National Trends in Use of Regional Anesthesia and Postoperative Patterns of Opioid Prescription Filling in Shoulder Arthroscopy: A Procedure-Specific Analysis in Patients With or Without Recent Opioid Exposure

Background: There are few large database studies on national trends in regional anesthesia for various arthroscopic shoulder procedures and the effect of nerve blocks on the postoperative rate of opioid prescription filling.

Hypothesis: The use of regional nerve block will decrease the rate of opioid prescription filling after various shoulder arthroscopic procedures. Also, the postoperative pattern of opioid prescription filling will be affected by the preoperative opioid prescription-filling history.

Study design: Cohort study; Level of evidence, 3.

Methods: Patient data from Humana, a large national private insurer, were queried via PearlDiver software, and a retrospective review was conducted from 2007 through 2015. Patients undergoing arthroscopic shoulder procedures were identified through Current Procedural Terminology codes. Nerve blocks were identified by relevant codes for single-shot and indwelling catheter blocks. The blocked and unblocked cases were age and sex matched to compare the pain medication prescription-filling pattern. Postoperative opioid trends (up to 6 months) were compared by regression analysis.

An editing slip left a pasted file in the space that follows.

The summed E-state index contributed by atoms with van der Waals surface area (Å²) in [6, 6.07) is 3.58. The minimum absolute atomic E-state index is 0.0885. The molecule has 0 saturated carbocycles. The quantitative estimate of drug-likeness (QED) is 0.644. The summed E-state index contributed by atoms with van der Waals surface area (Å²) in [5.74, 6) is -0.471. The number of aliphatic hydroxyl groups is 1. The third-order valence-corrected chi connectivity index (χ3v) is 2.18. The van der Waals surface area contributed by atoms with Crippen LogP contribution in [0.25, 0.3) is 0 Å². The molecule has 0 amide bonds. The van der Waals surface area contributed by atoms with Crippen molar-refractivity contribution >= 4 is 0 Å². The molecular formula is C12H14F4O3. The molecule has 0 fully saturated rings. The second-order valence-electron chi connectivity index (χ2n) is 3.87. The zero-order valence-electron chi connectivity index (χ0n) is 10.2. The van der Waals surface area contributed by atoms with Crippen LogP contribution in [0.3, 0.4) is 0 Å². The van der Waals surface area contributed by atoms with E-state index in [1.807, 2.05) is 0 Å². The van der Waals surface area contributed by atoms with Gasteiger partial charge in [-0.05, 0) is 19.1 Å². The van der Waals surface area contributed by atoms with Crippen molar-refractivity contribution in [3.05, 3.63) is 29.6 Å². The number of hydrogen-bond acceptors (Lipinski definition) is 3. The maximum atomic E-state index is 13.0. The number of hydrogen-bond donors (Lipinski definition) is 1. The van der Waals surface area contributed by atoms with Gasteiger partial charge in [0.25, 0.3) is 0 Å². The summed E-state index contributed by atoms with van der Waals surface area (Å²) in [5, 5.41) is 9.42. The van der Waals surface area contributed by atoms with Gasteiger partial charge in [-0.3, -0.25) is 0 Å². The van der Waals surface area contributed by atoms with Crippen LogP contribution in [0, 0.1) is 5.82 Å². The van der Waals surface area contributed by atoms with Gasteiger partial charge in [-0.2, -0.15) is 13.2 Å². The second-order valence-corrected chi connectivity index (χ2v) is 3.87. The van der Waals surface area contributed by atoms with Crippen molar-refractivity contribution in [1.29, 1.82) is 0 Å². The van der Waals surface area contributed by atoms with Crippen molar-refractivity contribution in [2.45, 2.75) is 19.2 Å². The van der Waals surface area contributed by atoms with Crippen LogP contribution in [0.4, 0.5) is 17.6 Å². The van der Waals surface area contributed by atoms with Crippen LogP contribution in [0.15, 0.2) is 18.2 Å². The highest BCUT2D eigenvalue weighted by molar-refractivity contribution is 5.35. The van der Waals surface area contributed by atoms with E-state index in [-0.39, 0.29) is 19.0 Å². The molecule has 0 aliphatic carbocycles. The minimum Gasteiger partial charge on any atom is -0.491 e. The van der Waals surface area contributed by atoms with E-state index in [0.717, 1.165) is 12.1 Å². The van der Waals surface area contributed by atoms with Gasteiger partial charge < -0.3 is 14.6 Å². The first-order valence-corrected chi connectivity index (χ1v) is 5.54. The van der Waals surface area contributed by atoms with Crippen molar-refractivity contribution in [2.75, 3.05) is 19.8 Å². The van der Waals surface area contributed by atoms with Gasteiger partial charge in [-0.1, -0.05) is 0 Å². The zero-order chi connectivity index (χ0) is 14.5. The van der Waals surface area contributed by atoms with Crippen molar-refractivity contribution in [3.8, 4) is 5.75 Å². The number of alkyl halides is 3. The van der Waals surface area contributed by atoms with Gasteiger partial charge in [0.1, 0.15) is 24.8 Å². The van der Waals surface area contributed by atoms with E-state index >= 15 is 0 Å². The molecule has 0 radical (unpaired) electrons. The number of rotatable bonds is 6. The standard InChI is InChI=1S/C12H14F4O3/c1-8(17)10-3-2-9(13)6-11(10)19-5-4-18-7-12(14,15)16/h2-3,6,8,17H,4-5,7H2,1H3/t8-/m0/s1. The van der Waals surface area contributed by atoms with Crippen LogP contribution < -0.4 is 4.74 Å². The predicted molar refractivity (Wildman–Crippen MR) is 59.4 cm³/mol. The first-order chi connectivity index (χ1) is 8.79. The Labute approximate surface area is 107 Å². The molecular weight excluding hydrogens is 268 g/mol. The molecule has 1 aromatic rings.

Results: We identified 82,561 cases, of which 54,578 (66.1%) included a peripheral nerve block. Of the patients who received a block, 508 underwent diagnostic shoulder arthroscopy; 2449 had labral repair; 4746 had subacromial decompression procedure; and 12,616 underwent rotator cuff repair. The percentage of patients undergoing a nerve block increased linearly over the 9-year study period (R 2 = 0.77; P = .002). After matching across the 2 cohorts, there was an identical trend in opioid prescription filling between blocked and unblocked cases (P = .95). When subdivided by procedure, there was no difference in the trends between blocked and unblocked cases (P = .52 for diagnostic arthroscopies; P = .24 for labral procedures; P = .71 for subacromial decompressions; P = .34 for rotator cuff repairs). However, when preoperative opioid users were isolated, postoperative opioid prescription filling was found to be less common in the first 2 weeks after surgery when a nerve block was given versus not given (P < .001).

Conclusion: An increasing percentage of shoulder arthroscopies are being performed with regional nerve blocks. However, there was no difference in patterns of filled postoperative opioid prescriptions between blocked and unblocked cases, except for the subgroup of patients who had filled an opioid prescription within 1 to 3 months prior to shoulder arthroscopy. Future research should focus on recording the amount of prescribed opioids consumed in national databases to reinforce our strategy against the opioid epidemic.

Keywords: Humana; filling prescription; nerve block; opioid; shoulder arthroscopy.